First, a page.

Interview Two (contemporary experience): What is it like for the participant to be a child-care provider? What are the details of the participant’s work as a child-care provider?
Interview Three (reflection on meaning): What does it mean to the participant to be a child-care provider? Given what the participant has said in interviews one and two, how does he or she make sense of his or her work as a child-care provider?
Toon Fuderich (1995), who also was a doctoral candidate at the School of Education of the University of Massachusetts, was interested in studying the experience of Cambodian refugees who as children had experienced the terrors of war. She adapted her interest in this topic to the three-interview structure as follows:
Interview One (life history): How did the participant become a refugee? What was the participant’s life history before coming to the United States?
Interview Two (contemporary experience): What is life like for the participant in the United States? What is her education, work, and family life like?
Interview Three (reflection on meaning): What does it mean to the participant to be living in the United States now? How does she make sense of her present life in the context of her life experience?
4. Who? When? Where?
The next set of questions asks whom the researchers will interview, and how they will get access and make contact with their participants. In Chapter 4 we discuss the complexities of access, contact, and selecting participants. What is called for at this point is a consideration of the strategy the researchers will use. What will the range of participants be? What strategy of gaining access to them will the researchers use? How will they make contact with the participants? The strategy may allow for a process of participant selection that evolves over the course of the study, but the structure and strategy for that selection must be thought out in the proposal.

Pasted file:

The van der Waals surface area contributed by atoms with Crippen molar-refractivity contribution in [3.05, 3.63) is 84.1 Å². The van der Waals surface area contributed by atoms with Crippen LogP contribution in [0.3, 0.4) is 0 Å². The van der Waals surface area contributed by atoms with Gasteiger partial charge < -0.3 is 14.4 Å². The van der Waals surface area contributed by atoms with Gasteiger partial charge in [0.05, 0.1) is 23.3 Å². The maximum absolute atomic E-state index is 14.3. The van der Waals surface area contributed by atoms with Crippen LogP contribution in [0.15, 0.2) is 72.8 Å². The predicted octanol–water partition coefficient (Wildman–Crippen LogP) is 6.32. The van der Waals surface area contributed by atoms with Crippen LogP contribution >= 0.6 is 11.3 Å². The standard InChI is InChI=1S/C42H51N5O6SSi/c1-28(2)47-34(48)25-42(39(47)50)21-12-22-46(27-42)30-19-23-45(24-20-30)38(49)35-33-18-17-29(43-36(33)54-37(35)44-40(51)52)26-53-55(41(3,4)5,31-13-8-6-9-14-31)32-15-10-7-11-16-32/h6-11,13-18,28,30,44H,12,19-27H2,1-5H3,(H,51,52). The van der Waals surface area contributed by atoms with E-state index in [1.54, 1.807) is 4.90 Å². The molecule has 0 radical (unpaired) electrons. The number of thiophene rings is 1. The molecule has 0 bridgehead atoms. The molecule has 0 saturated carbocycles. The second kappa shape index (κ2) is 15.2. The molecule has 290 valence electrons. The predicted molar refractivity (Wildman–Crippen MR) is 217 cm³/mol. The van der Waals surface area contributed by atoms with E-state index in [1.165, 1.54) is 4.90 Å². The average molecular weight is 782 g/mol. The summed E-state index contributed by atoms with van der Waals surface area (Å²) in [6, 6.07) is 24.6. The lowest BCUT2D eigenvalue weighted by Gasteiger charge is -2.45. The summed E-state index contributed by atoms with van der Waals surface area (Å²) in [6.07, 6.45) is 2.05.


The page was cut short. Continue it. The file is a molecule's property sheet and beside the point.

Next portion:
Some writers suggest that the “how” of a qualitative research study can itself be emergent as the study proceeds. That orientation assumes that because qualitative research does not begin with a set of hypotheses to test, strict control of variables is not necessary. Furthermore, because the inquiry is being done in order to learn about complexities of which researchers are not totally aware, the design and even the focus of the study have to be seen as “emergent” (Lincoln & Guba, 1985, pp. 208-211, pp. 224-225) or “flexible” (Rubin & Rubin, 1995, pp. 43-48).
Although it is understandable that researchers would want to build flexibility into a research design, there is a danger in overemphasizing the “emergent” nature of research design in qualitative research. To the inexperienced, it can appear to minimize the need for careful preparation and planning. It can lead to the notion that qualitative research is somehow an “art” that really is incommunicable, or that somehow those who engage in it have earned a special status because they do not share the assumptions of those who do what is called quantitative research (McCracken, 1988, pp. 12-13). The danger of overemphasizing the “emergent” nature of the design of the study is a looseness, lack of focus, and misplaced nonchalance about purpose, method, and procedure on the part of those who do qualitative research. Lincoln and Guba (1985) themselves stress that the emergent nature of qualitative research cannot be used as a license for “undisciplined and haphazard ‘poking around’” (p. 251).
Source: Seidman Irving (2006), Interviewing As Qualitative Research: A Guide for Researchers in Education And the Social Sciences, Teachers College Press; 3rd edition.